Nature has a commentary on the use of “cognitive-enhancing drugs” in healthy and “diseased” individuals. They opine:
The debate over cognitive-enhancing drugs must also consider the expected magnitude of the benefits and weigh them against the risks and side effects of each drug. Most readers would not consider that having a double shot of espresso or a soft drink containing caffeine would confer an unfair advantage at work. The use of caffeine to enhance concentration is commonplace, despite having side effects in at least some individuals. Often overlooked in media reports on cognitive enhancers is the fact that many of the effects in healthy individuals are transient and small-to-moderate in size. Just as one would hardly propose that a strong cup of coffee could be the secret of academic achievement or faster career advancement, the use of such drugs does not necessarily entail cheating.
Cognitive enhancers with small or no side effects but with moderate enhancing effects that alleviate forgetfulness or enable one to focus better on the task at hand during a tiring day at work would be unlikely to meet much objection. And does it matter if it is delivered as a pill or a drink?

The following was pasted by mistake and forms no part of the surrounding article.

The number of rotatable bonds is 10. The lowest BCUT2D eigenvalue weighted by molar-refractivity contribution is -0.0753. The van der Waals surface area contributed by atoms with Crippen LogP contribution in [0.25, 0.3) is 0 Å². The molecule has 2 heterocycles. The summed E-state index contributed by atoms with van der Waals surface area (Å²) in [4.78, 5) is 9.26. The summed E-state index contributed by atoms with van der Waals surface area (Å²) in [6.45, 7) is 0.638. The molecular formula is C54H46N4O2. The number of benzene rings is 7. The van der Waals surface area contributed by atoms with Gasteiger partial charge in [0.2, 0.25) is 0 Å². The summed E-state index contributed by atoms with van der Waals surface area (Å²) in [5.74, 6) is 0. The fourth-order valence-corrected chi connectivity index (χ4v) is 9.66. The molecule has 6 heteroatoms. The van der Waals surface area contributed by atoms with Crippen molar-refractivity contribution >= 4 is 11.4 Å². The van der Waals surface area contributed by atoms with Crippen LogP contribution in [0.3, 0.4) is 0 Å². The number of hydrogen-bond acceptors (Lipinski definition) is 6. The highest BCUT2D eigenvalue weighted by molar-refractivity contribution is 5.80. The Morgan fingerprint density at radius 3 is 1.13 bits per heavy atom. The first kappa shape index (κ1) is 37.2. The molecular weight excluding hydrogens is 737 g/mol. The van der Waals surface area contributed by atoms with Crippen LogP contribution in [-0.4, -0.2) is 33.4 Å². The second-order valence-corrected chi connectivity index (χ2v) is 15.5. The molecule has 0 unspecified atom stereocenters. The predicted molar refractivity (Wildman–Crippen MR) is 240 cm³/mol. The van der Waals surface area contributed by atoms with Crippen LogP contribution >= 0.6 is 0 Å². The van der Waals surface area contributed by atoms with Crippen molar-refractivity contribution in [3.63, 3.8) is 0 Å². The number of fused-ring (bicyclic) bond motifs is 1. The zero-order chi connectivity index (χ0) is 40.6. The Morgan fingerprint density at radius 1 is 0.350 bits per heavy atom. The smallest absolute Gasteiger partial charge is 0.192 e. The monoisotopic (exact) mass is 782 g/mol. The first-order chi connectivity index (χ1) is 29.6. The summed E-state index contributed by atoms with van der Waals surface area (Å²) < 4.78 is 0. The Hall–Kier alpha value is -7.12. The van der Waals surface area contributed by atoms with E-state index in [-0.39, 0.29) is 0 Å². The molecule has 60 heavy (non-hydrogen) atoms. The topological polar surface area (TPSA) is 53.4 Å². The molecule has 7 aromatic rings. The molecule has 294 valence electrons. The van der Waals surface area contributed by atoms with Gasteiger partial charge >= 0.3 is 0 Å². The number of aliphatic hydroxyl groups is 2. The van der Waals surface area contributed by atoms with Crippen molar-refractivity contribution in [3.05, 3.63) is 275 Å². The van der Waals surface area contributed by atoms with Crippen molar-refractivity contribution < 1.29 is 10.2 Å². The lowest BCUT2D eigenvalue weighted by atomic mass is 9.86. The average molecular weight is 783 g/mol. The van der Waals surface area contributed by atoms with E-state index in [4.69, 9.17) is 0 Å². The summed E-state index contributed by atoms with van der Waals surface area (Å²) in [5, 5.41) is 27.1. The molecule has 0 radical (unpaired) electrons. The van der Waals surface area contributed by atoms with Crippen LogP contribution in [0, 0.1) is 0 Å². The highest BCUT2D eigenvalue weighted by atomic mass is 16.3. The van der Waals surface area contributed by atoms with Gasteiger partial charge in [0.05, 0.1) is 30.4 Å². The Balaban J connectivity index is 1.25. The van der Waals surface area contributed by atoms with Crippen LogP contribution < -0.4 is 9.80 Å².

There seems to be some ingrained human reaction against what is considered “cheating” (which is one those things whose obvious definition to one person might be considered ridiculous by someone else); this would be the major barrier these drugs will have to overcome in order to being commonplace.
Shelly Batts at Retrospectacle asks the question I was thinking when I read this article:
A commentary today in Nature, by Sahakian and Morein-Zamir, poses the question: if you could take a pill which enhanced attention and cognition with few or no side effects, would you?
But I ask, why wouldn’t you?
Frankly, I do enjoy having my “attention enhancers” in the widely-used and socially acceptable beverage form, but I can imagine a world where it’s socially acceptable to pop an IQ pill, and it doesn’t seem that bad to me at all.